LB: As a designer you are always making new, and hopefully better designs and products, so as you move on to the latest project, it's great to look back on some of the things that people noticed and appreciated. When I designed the controller, I never thought it would be the icon that it has. But I have to tell you, it's weird when my daughter comes home wearing the NES controller design on her shirt.
ND: What do you think about the Generation NEX, strictly from a design standpoint?
LB: Not many new products are dual-tone any more. The dual colors and overall detailing give the design a dated look--which may be fine for a system that can play classic games.
ND: The Super NES design is quite square compared to the Super Famicom. What was your motivation for going in that design direction?
LB: The Super Famicom was maybe okay for the market in Japan. For the US, I felt that it was too soft and had no edge. We were always looking at future modular components (even the NES had a connector on the bottom), so you had to design with the idea of stacking on top of other components. I though the Super Famicom didn't look good when stacked and even by itself, had a kind of "bag of bread" look.
ND: Why is it that all the case designs have been handled by NCL from 1995 on? Do you have any input into those designs at this point, in order to ensure American appeal?
LB: Individually designing a product for a given market would definitely appeal to more consumers, and would be seen as having a more current, in style look. Because of the low cost of packaging, companies almost always individually design for each market--regardless of the language requirements since they know that for the cost, you can better reach your intended audience. But with products, the realities of manufacturing and time to market make it necessary to design in a single, world-wide style. Nintendo started to do this beginning with Nintendo 64. Of course the down side of this is that a given design never quite fits the needs of a particular market as well as it could had it been specifically designed for that market. Within these bounds, Nintendo localizes the hardware for each market, mainly thorough variations in color.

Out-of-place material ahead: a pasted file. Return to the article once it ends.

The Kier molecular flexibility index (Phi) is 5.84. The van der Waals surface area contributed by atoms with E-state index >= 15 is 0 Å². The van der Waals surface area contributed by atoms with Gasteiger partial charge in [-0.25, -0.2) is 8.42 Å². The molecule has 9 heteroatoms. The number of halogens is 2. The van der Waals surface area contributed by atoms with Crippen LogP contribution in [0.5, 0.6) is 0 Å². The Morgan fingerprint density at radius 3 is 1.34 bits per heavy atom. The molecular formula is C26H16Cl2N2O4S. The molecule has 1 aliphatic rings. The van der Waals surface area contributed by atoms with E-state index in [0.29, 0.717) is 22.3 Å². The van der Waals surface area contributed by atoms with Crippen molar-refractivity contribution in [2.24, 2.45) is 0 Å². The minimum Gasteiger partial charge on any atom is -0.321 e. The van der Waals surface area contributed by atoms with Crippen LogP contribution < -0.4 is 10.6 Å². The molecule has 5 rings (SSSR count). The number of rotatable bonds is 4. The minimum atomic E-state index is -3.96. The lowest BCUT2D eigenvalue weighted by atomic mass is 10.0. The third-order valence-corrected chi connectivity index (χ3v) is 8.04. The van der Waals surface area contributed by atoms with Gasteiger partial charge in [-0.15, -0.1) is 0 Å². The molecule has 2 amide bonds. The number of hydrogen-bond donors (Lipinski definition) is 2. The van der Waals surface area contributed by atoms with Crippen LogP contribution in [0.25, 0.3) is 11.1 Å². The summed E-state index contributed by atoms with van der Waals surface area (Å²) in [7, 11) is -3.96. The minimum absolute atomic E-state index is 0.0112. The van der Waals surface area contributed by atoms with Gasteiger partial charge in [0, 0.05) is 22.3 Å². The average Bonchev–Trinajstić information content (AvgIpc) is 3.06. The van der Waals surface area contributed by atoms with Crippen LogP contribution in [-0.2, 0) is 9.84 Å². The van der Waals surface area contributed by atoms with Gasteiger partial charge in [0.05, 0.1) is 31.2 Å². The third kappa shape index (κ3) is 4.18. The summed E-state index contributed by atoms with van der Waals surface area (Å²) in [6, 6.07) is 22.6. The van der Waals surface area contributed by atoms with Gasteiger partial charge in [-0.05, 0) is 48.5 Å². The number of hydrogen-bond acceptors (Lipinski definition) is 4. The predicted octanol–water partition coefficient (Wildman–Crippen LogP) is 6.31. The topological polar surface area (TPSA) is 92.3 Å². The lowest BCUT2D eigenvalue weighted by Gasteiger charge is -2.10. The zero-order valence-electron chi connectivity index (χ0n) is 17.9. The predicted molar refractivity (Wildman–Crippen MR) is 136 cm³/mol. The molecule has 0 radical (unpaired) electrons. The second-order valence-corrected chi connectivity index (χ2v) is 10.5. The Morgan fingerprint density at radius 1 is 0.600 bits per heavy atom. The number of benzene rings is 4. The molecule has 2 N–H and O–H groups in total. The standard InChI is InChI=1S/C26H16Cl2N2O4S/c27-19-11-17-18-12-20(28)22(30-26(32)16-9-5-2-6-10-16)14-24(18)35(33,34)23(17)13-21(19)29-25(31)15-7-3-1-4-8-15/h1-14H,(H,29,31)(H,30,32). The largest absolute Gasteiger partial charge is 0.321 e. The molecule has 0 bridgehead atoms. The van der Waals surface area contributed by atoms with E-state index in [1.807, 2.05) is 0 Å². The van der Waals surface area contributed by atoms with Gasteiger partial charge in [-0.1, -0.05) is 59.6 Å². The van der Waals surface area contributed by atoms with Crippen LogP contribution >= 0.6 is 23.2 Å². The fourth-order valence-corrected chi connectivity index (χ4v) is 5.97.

ND: What are your favorite and least favorite pieces of Nintendo hardware you designed?
LB: My favorite is the Hands Free controller for the NES. We were able to design for a very specific video game fan, and the design was both functional and aesthetically graceful. My least favorite--tough question, since I shouldn't be designing anything I don't like. I always thought that if I had the time, I would have liked to make the original NES even better.
ND: What non-Nintendo consoles (current or past) do you think have the best and worst design?
LB: Besides the old Atari systems with the fake wood grain on the sides, I thought the Jaguar looked rather like a toilet. I always thought the Neo-Geo system was uninspired. I liked the old Atari 7800. It had a nice, clean, high-tech look. The Sega Dreamcast had a great, fresh look, that was a nice departure from previous systems.
ND: If you could give advice to those who design consoles for the next 20 years what would you say?
LB: Play video games to understand what you are designing for. Don't get too caught up in making a stand out design. Video game systems are the opposite of cars--most consumers buy a car for what it looks like and not so much for the performance. With a video game console, although the design is the face of the system, consumers care more about the performance than the exterior design.